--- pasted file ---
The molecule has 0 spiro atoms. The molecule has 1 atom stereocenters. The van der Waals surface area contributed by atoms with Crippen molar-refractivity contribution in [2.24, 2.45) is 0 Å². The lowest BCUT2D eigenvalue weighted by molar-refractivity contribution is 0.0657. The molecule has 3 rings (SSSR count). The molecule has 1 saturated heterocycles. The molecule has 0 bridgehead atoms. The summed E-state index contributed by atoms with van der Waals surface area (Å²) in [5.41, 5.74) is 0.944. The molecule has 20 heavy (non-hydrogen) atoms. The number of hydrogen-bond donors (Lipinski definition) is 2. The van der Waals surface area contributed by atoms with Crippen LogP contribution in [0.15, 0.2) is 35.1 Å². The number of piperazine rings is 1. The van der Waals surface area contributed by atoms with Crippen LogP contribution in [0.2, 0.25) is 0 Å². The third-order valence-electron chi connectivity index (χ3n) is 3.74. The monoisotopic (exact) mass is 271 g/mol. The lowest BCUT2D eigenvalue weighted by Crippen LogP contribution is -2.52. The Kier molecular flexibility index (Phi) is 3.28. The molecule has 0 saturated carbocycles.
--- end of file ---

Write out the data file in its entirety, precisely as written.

The molecule has 0 spiro atoms. The molecule has 1 atom stereocenters. The van der Waals surface area contributed by atoms with Crippen molar-refractivity contribution in [2.24, 2.45) is 0 Å². The lowest BCUT2D eigenvalue weighted by molar-refractivity contribution is 0.0657. The molecule has 3 rings (SSSR count). The molecule has 1 saturated heterocycles. The molecule has 0 bridgehead atoms. The summed E-state index contributed by atoms with van der Waals surface area (Å²) in [5.41, 5.74) is 0.944. The molecule has 20 heavy (non-hydrogen) atoms. The number of hydrogen-bond donors (Lipinski definition) is 2. The van der Waals surface area contributed by atoms with Crippen LogP contribution in [0.15, 0.2) is 35.1 Å². The number of piperazine rings is 1. The van der Waals surface area contributed by atoms with Crippen LogP contribution in [0.2, 0.25) is 0 Å². The third-order valence-electron chi connectivity index (χ3n) is 3.74. The monoisotopic (exact) mass is 271 g/mol. The lowest BCUT2D eigenvalue weighted by Crippen LogP contribution is -2.52. The Kier molecular flexibility index (Phi) is 3.28. The molecule has 0 saturated carbocycles.